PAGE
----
Community Research and Development Information Service - CORDIS



Project ID: 281720
Funded under: FP7-IDEAS-ERC
Country: Finland

Final Report Summary - GLUCOSE SENSING (Transcriptional networks in glucose sensing)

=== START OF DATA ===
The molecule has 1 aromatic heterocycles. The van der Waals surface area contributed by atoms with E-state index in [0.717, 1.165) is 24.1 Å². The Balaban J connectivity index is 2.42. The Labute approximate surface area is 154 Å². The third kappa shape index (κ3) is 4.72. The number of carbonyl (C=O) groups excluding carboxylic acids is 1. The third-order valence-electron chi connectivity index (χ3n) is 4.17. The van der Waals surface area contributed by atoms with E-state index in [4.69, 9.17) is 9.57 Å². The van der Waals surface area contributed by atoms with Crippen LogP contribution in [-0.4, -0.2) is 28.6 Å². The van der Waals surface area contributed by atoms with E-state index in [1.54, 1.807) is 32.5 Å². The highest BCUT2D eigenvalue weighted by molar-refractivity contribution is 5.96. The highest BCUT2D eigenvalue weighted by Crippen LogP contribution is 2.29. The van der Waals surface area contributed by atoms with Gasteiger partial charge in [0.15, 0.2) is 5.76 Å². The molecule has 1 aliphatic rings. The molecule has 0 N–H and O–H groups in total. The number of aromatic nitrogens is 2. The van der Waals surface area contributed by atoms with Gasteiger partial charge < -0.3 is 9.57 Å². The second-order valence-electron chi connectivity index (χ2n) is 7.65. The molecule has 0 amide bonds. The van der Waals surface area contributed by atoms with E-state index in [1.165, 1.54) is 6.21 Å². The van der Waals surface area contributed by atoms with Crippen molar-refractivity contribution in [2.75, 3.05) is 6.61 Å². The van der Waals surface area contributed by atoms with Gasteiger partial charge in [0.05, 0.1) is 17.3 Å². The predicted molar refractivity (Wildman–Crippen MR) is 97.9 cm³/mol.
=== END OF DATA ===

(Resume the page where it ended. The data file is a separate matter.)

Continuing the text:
Sugars are highly energetic macronutrients and an essential part of diet for many animals. Excessive consumption of dietary sugars has been associated with increased risk for metabolic diseases in human. However, the genetic determinants that define the range of tolerated sugar intake and the individual's risk for metabolic disturbance on high sugar diet are poorly understood. Nutrient sensing pathways are needed to readjust metabolic pathways in response to changes in nutrient intake. The goal of this project was to understand gene regulatory mechanisms involved in sensing of diet-derived sugars in animals and uncover their physiological role. We have discovered that intracellular sugar sensing transcription factors Mondo-Mlx are key regulators of metabolic homeostasis in response to sugar feeding. A genome-wide analysis of Mondo-Mlx targets have shown that it is responsible for the regulation of a majority of sugar-regulated genes in Drosophila, controlling metabolic gene expression in multiple tissues, including fat body (counterpart of liver and adipose tissue), gut and renal tubules. In addition of metabolic targets, our work has revealed that Mondo-Mlx is a master regulator of a sugar-sensing regulatory network, including other transcription factors, such as Cabut (Klf10) and Sugarbabe (Gli similar). Mondo-Mlx is also interconnected with hormonal signaling, as it regulates the sugar-inducible expression of TGF-beta/Activin ligand Dawdle. Loss of Mondo-Mlx and many of its downstream effectors leads to striking sugar intolerance in Drosophila. In addition to metabolic pathway activities, redox balance needs to be closely controlled in response to sugar feeding. Our recent work has shown that a key regulator of NADPH redox balance is protein kinase SIK3. SIK3 phosphorylates the rate-limiting enzyme of the pentose-phosphate pathway, which maintains NADPH redox balance. Loss of SIK3 leads to oxidative stress on high sugar diet and loss of sugar tolerance. Interestingly, SIK3 converges with Mondo-Mlx to maintain sugar tolerance, as Mondo-Mlx promotes the pentose phosphate pathway transcriptionally. In conclusion, our work has uncovered novel genes involved in dietary sugar sensing in animals and elucidated their physiological roles and functional interrelationships. Our work has opened several new research avenues, both related to basic understanding of animal metabolic control as well as human disease.

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